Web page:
As recently as last month there appeared a certain sense of complacency among our clients that this – the market drawdown – will all be over soon.  But further weakness and the begrudging acceptance that the severity of current inflationary pressures, in combination with a battery of pandemic-related dislocations and geopolitical uncertainties, appeared to move investors to accept that bottoming will be a process.  But no sooner than investors could open their 2Q statements did the S&P 500 rebound to again flirt again with 4,000, a level last seen in early-June.  The refrain, ‘is it over?’ emerged from the Fourth of July break, ‘is it for real?’  Crude Oil is down -$25.  Copper is down roughly -25%.  Perhaps the Fed has arrested the evil Scrooge?  We’re not convinced.  Consider the overwhelming fiscal and monetary response deployed to combat recession which occurred as governments ordered the global economy to a near-subsistence crawl.  The bill was going to come due sooner or later.  Given the current proclivities of policymakers, particularly of the monetary ilk, that bill likely needs to be paid in full.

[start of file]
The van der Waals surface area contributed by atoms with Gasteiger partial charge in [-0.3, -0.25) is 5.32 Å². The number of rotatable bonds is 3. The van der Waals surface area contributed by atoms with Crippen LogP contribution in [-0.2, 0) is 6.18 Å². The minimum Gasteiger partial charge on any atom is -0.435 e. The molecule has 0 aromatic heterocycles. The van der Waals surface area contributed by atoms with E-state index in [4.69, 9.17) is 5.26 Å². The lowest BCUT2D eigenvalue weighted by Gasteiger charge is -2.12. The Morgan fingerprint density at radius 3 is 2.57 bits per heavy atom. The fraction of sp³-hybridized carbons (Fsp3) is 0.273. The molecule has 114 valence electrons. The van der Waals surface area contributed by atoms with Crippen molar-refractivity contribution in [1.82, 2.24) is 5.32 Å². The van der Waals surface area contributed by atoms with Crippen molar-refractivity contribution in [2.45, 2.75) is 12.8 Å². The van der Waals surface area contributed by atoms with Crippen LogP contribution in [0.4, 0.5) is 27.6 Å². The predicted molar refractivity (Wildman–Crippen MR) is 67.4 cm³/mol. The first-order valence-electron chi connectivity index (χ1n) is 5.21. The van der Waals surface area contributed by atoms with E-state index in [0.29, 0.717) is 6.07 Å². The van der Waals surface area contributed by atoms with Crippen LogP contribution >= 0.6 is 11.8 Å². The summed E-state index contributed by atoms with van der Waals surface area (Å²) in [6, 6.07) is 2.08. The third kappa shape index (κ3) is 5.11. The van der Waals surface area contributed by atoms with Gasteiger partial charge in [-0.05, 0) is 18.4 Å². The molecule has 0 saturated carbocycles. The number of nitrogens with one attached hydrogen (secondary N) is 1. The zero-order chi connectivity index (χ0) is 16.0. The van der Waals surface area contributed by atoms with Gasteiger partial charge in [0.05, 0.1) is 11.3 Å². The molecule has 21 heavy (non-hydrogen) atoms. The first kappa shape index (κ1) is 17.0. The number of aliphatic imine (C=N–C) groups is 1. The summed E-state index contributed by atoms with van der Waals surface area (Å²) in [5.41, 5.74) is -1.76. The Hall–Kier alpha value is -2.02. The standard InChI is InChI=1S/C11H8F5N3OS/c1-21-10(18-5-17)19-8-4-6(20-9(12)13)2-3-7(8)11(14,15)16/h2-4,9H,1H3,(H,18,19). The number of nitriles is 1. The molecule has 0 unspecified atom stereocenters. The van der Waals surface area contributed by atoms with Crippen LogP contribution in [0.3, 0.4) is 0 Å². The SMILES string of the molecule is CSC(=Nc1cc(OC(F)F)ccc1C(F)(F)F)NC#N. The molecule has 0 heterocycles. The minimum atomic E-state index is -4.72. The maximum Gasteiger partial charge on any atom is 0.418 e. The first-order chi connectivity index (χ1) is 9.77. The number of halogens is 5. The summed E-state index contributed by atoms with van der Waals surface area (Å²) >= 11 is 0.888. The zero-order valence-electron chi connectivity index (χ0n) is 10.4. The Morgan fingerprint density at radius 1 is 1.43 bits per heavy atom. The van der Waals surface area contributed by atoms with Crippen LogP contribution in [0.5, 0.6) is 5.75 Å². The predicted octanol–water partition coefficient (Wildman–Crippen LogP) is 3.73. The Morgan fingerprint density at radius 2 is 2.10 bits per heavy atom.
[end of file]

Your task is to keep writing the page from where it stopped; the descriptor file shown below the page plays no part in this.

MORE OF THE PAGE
Despite the market’s recent advance, through a wider lens, the macro picture does not seem to support the move: 10-year Treasury yields have moved sideways but 2-year yields are +50bps higher, as evidenced by the sharp inversion of the 2/10 curve; U.S. initial jobless claims rose to +244,000 last week, indicating continued weakening in labor conditions; consumer sentiment remains depressed with the University of Michigan survey at 51.1 for July; U.S. industrial production fell -0.2% M/M in June; the Euro, the Yen, and the Yuan are all meaningfully weaker; and, the Fed’s Beige Book noted an increased risk of an economic downturn.  The Atlanta Fed GDPNow model is currently indicating that growth in the second quarter fell -1.6%.  If correct, it would mark the second quarter in a row of negative GDP, the imperfect heuristic generally used to determine whether an economy is in recession.  Looking at the composition of disequilibrium presents an atypical profile.  History suggests the U.S. economy does not contract without labor-market weakness.  As Strategas Chief Economist, Don Rissmiller has posited, if we have a “jobs-plentiful recession” in 2022, that would be odd and – more importantly – likely is not enough to dampen inflation enough to satisfy the FOMC.  Despite modest easing of global supply chain dislocation global growth (i.e. GDP) is weakening without the cycle-resetting flush that would accompany significant job loss.  (Don thinks this may be coming.)  Moreover, the Committee appears keyed on inflation more than growth and likely wants to avoid a stop-and-go monetary policy.  For a battery of reasons, we believe the Fed will continue to tighten until it becomes obvious that significant progress has been made in curb inflation and until it’s clear inflation expectations are anchored.